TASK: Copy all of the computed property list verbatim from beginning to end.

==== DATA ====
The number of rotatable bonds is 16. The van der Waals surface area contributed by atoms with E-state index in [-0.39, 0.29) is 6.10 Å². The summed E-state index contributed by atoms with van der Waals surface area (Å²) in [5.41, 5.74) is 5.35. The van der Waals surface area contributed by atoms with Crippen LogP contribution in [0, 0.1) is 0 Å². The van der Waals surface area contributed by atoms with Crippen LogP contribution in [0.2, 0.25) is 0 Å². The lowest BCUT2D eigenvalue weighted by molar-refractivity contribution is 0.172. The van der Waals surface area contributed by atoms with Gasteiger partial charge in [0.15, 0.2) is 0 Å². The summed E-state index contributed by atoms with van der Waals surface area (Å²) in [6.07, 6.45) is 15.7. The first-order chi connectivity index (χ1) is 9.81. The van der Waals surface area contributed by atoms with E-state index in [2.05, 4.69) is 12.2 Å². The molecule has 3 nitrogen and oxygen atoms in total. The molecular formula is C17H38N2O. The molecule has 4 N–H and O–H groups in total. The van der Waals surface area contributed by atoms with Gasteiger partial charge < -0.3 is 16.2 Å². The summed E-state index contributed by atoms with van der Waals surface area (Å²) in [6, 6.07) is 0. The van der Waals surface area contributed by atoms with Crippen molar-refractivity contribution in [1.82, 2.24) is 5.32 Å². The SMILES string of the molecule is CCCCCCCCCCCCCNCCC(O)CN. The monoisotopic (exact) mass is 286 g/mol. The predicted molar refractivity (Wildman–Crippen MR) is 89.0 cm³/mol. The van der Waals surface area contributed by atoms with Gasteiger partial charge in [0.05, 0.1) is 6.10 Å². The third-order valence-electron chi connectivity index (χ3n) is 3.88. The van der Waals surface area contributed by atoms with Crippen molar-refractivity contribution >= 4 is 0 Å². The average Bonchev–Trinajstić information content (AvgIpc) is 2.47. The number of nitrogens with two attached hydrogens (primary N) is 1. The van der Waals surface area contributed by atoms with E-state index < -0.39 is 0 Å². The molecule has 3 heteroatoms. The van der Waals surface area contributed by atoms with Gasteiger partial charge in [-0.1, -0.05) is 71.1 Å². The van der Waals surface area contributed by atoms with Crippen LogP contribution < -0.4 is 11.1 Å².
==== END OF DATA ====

The number of rotatable bonds is 16. The van der Waals surface area contributed by atoms with E-state index in [-0.39, 0.29) is 6.10 Å². The summed E-state index contributed by atoms with van der Waals surface area (Å²) in [5.41, 5.74) is 5.35. The van der Waals surface area contributed by atoms with Crippen LogP contribution in [0, 0.1) is 0 Å². The van der Waals surface area contributed by atoms with Crippen LogP contribution in [0.2, 0.25) is 0 Å². The lowest BCUT2D eigenvalue weighted by molar-refractivity contribution is 0.172. The van der Waals surface area contributed by atoms with Gasteiger partial charge in [0.15, 0.2) is 0 Å². The summed E-state index contributed by atoms with van der Waals surface area (Å²) in [6.07, 6.45) is 15.7. The first-order chi connectivity index (χ1) is 9.81. The van der Waals surface area contributed by atoms with E-state index in [2.05, 4.69) is 12.2 Å². The molecule has 3 nitrogen and oxygen atoms in total. The molecular formula is C17H38N2O. The molecule has 4 N–H and O–H groups in total. The van der Waals surface area contributed by atoms with Gasteiger partial charge < -0.3 is 16.2 Å². The summed E-state index contributed by atoms with van der Waals surface area (Å²) in [6, 6.07) is 0. The van der Waals surface area contributed by atoms with Crippen molar-refractivity contribution in [1.82, 2.24) is 5.32 Å². The SMILES string of the molecule is CCCCCCCCCCCCCNCCC(O)CN. The monoisotopic (exact) mass is 286 g/mol. The predicted molar refractivity (Wildman–Crippen MR) is 89.0 cm³/mol. The van der Waals surface area contributed by atoms with Gasteiger partial charge in [0.05, 0.1) is 6.10 Å². The third-order valence-electron chi connectivity index (χ3n) is 3.88. The van der Waals surface area contributed by atoms with Crippen molar-refractivity contribution >= 4 is 0 Å². The average Bonchev–Trinajstić information content (AvgIpc) is 2.47. The number of nitrogens with two attached hydrogens (primary N) is 1. The van der Waals surface area contributed by atoms with E-state index < -0.39 is 0 Å². The molecule has 3 heteroatoms. The van der Waals surface area contributed by atoms with Gasteiger partial charge in [-0.1, -0.05) is 71.1 Å². The van der Waals surface area contributed by atoms with Crippen LogP contribution < -0.4 is 11.1 Å².